16 Jul 2008
Dr Muhammad Abdul Bari, MBE was made an Honorary Fellow of Queen Mary, University of London at a graduation ceremony held Wednesday 16 July 2008.
The Secretary General of the Muslim Council of Britain since June 2006, Muhammad Abdul Bari is a high-profile member of the UK’s Muslim community. Prior to this he was the Council’s Deputy Secretary General for four years.
He was presented at the ceremony by Nigel Relph, the College’s Director of Corporate Affairs, who said: “There can be few people who have made such a substantial contribution to addressing one of the key issues facing contemporary Britain as Dr Bari. His numerous leadership roles in the Muslim community have put him at the forefront of debate about how Muslim values and other British values can be mediated, and he is seen by all who have contact with him as a voice of moderation and reason. We regard him as a friend here at Queen Mary as Chair of the East London Mosque and as one of the most important community voices in this part of London.”
Dr Muhammad Abdul Bari is an educationalist with a PhD and PGCE from King’s College London and a Management degree from the Open University. He has worked as an Air Force Officer, a researcher in physics, a science teacher and a SEN specialist in London. He is former President of Islamic Forum Europe and is Chair of the East London Mosque Trust that includes the London Muslim Centre.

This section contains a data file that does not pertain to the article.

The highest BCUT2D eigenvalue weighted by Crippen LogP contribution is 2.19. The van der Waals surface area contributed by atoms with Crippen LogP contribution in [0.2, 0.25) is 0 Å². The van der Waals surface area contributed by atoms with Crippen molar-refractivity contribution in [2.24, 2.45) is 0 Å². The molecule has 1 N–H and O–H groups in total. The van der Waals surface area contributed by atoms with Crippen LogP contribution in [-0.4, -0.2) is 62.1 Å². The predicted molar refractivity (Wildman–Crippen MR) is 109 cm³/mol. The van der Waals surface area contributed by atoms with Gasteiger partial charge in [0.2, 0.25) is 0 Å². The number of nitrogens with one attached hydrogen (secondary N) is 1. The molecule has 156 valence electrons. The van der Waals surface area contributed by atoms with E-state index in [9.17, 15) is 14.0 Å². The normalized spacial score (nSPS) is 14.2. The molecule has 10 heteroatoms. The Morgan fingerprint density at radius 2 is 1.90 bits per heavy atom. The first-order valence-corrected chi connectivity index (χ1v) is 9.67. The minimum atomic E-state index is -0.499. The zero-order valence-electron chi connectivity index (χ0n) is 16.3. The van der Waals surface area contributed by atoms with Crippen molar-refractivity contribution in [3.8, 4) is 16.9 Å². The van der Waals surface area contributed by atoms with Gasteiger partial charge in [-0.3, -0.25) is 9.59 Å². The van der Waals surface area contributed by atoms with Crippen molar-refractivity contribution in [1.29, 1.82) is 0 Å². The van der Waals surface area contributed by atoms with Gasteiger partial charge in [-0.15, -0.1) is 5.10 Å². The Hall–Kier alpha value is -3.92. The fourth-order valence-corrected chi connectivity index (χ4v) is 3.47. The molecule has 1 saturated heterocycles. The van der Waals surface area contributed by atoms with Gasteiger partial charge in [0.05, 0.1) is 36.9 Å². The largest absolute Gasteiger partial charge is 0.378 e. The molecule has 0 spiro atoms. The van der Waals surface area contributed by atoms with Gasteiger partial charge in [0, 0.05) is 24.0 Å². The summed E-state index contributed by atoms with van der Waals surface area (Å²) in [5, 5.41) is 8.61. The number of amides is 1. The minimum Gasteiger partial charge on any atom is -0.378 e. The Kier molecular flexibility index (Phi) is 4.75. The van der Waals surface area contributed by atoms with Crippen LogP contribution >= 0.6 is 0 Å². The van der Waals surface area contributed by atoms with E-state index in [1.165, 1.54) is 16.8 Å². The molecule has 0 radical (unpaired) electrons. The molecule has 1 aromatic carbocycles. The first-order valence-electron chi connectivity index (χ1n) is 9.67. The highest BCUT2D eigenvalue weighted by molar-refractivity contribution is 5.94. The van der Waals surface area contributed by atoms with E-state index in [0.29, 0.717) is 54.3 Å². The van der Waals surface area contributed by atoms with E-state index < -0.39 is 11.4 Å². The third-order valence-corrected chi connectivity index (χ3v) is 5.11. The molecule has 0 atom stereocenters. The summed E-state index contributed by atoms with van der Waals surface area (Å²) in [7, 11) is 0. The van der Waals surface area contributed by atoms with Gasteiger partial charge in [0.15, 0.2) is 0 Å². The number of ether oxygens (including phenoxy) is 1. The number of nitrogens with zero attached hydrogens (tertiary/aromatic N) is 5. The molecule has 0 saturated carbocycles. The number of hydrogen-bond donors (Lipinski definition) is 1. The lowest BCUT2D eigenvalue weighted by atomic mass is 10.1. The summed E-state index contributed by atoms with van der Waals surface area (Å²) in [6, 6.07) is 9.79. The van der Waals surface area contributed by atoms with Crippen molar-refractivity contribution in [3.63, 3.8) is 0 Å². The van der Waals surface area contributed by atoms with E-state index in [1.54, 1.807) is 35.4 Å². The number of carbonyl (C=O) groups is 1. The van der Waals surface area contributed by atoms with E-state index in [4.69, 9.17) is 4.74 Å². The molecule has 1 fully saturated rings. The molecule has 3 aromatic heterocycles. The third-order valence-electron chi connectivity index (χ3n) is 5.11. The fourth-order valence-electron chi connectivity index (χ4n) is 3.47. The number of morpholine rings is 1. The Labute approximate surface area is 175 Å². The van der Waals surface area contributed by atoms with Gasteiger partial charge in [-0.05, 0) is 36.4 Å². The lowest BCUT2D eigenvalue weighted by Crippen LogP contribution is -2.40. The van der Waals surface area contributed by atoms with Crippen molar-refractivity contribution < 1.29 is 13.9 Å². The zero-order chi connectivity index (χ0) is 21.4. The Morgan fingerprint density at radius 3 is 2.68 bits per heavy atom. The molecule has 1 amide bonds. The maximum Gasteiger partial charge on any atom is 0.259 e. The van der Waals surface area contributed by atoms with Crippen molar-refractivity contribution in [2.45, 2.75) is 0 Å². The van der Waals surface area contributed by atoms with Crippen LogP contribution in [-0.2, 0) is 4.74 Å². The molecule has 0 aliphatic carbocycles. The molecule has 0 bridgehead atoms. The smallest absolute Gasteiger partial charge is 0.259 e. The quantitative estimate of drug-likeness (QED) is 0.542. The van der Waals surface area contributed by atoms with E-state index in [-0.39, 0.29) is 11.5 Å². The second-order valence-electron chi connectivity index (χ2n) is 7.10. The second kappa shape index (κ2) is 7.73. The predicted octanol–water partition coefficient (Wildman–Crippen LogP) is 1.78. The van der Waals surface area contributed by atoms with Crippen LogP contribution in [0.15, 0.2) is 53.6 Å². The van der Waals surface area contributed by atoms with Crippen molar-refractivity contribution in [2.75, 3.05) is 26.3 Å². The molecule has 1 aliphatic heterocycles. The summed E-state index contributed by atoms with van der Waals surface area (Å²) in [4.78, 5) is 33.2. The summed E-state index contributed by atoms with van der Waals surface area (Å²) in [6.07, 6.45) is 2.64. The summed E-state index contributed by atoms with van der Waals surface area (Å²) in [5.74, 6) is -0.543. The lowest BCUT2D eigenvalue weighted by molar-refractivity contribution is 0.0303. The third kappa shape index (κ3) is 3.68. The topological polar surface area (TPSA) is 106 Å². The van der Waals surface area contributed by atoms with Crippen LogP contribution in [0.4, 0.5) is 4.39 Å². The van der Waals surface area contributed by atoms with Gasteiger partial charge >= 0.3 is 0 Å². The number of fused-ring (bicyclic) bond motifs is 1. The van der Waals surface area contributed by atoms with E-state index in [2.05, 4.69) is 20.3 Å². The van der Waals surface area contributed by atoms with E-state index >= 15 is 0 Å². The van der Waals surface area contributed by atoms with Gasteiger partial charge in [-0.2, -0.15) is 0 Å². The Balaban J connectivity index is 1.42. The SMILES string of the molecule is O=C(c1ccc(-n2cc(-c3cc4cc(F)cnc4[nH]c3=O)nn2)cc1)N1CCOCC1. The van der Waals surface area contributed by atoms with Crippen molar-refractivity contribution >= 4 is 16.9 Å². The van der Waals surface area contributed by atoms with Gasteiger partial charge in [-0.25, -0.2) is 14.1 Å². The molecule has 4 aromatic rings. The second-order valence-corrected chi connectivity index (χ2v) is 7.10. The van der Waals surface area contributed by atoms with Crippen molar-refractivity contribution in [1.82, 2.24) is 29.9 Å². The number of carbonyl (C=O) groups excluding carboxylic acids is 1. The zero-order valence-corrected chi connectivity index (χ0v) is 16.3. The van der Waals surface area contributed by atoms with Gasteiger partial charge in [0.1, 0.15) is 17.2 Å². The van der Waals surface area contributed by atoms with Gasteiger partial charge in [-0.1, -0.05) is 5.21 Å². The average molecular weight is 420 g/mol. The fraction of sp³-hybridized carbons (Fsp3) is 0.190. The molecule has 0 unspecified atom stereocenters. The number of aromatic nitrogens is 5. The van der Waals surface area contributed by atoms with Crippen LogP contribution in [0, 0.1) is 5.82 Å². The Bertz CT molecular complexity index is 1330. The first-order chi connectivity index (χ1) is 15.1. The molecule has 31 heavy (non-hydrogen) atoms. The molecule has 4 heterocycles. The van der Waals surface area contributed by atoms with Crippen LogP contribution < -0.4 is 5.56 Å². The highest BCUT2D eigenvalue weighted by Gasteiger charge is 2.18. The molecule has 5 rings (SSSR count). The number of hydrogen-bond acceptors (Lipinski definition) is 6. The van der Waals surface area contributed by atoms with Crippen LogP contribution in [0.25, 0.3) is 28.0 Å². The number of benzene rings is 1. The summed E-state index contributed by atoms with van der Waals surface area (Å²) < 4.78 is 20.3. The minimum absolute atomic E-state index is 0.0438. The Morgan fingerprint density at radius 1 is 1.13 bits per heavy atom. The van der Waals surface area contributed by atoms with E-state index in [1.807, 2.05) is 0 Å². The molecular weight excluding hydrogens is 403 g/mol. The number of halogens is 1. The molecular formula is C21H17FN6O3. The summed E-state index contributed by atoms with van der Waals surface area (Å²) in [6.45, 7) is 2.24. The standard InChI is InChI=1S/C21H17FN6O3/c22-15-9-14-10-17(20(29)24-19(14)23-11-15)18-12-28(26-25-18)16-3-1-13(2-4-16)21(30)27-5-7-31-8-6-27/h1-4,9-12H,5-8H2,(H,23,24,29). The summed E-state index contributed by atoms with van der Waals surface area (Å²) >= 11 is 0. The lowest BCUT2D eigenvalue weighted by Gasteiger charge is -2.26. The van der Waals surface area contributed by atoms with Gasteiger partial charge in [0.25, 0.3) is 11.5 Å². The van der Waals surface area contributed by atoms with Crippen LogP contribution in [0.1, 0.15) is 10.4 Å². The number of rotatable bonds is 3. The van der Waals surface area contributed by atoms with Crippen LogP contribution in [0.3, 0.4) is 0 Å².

In addition, Dr Abdul Bari is a trustee of the international Muslim Charity (Muslim Aid), a patron of the National Youth Agency and Ramphal Centre and a Board member of The London Organising Committee of the Olympic Games (LOCOG) Ltd. Dr Bari occasionally writes in newspapers, journals and community publications. He has also authored several books on family and parenting and issues of youth and identity.
Accepting the Fellowship, Dr Abdul Bari said “It is indeed a matter of great honour for me to receive your invitation to be admitted to Honorary Fellowship. In conferring this Fellowship, Queen Mary College demonstrates the importance it attaches to the role of community and civic action in Britain today. I believe that it is imperative for all of our communities to come together and and create a positive vision for ourselves. It means we must provide hope, it means we must provide aspiration, and chart a path that will allow us to build a better Britain, one where people of all faiths and none can make a meaningful contribution to the future of this country.”[ENDS]